Who are top of the heap, judges or academics?
Should academics be allowed to slap down judges for their indulgence in scholarship when they should be simply deciding cases? Do judges have a responsibility to bring realism to the dreamy theorising of academics?
The senior judges write much of their decisions for the benefit of law students and lawyers. Who else is going to read them, especially when there is no right of appeal? Legal education does not stop at the end of the final classroom session. Indeed, the learning of the law barely starts at law school, even though significant skills and knowledge may be acquired there.
Academics learn the law primarily from judges. To the limited extent that they can bring anything new to the law, academics may be able to point to ways of resolving the contradictions that can arise in case law, by devoting time to research. Research in law usually means looking at the way the same problem has been addressed or avoided by courts in other jurisdictions. If academics expect judges to pay attention to their research, can they criticise judges for doing research of their own? There is no monopoly on the application of legal skills.
Thoughts such as these are prompted by the recently published study by Professor James Allan, Professor Grant Huscroft, and PhD candidate Nessa Lynch, "The Citation of Overseas Authority in Rights Litigation in New Zealand: How Much Bark? How Much Bite?" (2007) Otago Law Review Vol 11 No 3, downloadable here. See also this article in the New York Times, which refers to that article and to several other studies.
A spectacular example of judicial scholarship, which some might say was at the expense of judgment (I don't know whether it was or was not), occurred last week in the New Zealand Court of Appeal: Lab Tests Ltd v Auckland District Health Board  NZCA 385. This is not a criminal case, but don't be alarmed. Just look at the judgment of Hammond J, which starts at para 348. The approach here is cheerful, learned, and above all interesting. Hammond J, a former Dean of the Auckland University Law School, mentions - without condescension - the conflicting views of academic commentators. This is apparently effortless scholarship, and will surely be the envy of academics. It demonstrates that legal learning can be great fun.
A cynical view of judicial scholarship seems to underlie the Otago study cited above :
"Increasingly judges act as academics, giving speeches, participating in conferences, writing law review articles, and contributing to books – if not writing them... Like academics, they are keen to expand their influence, and that of their courts. Rights are a language that is spoken internationally, and judges are writing not simply for domestic but also for overseas audiences – especially other judges and academics, all of whom may promote and further disseminate their decisions. It is not only individual judges who are keen to promote their decisions internationally. Courts are keen to promote and disseminate their decisions internationally as well...."[footnotes omitted] (p 11).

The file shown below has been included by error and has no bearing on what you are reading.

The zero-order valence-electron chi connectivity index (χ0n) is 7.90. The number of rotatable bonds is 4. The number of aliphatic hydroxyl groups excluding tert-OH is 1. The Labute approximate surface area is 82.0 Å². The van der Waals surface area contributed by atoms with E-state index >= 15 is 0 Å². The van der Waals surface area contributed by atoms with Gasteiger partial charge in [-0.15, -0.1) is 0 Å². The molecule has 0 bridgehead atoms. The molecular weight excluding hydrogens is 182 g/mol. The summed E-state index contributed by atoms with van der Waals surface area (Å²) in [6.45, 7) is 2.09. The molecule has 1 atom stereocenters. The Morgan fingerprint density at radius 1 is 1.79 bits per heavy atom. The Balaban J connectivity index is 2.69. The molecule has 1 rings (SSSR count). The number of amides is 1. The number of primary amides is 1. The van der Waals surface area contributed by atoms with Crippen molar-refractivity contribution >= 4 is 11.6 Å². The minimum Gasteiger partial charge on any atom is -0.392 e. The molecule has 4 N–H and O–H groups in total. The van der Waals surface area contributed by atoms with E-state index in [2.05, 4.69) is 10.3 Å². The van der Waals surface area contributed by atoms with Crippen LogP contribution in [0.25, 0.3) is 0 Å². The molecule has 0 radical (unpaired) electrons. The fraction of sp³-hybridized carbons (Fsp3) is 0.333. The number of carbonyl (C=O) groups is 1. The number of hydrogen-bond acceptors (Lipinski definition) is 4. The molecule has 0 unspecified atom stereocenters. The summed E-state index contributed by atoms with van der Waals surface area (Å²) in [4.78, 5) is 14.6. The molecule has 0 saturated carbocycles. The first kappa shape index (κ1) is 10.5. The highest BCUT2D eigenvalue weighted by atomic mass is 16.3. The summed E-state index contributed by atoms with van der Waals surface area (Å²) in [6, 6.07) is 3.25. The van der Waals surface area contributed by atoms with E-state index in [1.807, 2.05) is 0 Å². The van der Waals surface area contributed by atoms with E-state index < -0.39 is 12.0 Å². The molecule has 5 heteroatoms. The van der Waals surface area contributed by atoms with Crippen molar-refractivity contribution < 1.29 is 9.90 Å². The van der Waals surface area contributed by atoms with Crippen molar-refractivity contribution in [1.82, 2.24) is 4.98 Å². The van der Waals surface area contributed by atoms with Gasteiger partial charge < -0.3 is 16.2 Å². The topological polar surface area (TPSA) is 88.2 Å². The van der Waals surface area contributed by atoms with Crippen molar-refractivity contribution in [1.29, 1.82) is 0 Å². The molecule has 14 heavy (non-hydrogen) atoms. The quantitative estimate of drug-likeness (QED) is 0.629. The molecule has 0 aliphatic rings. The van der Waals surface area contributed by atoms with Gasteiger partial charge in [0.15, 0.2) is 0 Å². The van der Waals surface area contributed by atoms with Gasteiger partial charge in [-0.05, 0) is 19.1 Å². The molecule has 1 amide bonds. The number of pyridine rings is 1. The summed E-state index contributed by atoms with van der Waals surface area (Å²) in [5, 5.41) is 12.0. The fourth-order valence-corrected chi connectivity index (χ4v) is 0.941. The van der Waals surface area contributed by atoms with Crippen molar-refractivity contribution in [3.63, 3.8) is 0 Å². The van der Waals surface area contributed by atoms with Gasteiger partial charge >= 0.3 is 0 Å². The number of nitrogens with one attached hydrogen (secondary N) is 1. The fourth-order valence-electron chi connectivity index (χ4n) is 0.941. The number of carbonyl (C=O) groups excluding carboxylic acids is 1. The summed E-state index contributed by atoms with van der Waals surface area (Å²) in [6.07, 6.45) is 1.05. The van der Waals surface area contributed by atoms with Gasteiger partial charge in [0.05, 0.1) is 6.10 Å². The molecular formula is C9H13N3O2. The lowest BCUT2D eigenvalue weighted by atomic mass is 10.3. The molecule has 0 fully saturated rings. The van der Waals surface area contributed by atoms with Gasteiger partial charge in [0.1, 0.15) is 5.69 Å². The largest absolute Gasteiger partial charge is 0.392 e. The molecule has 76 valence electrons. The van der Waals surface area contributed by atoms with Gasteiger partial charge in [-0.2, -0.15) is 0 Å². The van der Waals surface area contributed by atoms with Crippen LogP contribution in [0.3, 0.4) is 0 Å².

This seems to be a human failing (p 12):
"In all likelihood, personal relationships also play an important role; friendships between judges from different countries – perhaps formed through meetings at academic and judicial conferences – may lead them to cite the decisions of their respective courts. Growth in the use of court clerks is another contributing factor. Left on their own, many judges would have little time or inclination for the sort of research that rights-based internationalism demands. Increasingly, however, courts utilize clerks and executive-type legal officers, many of whom are recent law school graduates and, as a result, likely to be conversant in overseas case law, if not enthusiastic proponents of it."
On this appraisal, the motives for judicial scholarliness are influence-seeking, and friendship-forging, assisted by subservience to law clerks. Winning friends and influencing people might be by-products, but I doubt that anything other than the joy of scholarship is the real motivation for doing what academics would like to think academics do best.
And why shouldn’t judges be scholars? They have plenty of time for it, as do lawyers. At least Dr Johnson thought they did, as noted by Boswell (Life of Johnson, narrative for Thursday 6th April 1775):
“No, Sir, there is no profession to which a man gives a very great proportion of his time. It is wonderful, when a calculation is made, how little the mind is actually employed in the discharge of any profession. No man would be a judge, upon the condition of being totally a judge. The best employed lawyer has his mind at work but for a small proportion of his time; a great deal of his occupation is merely mechanical.”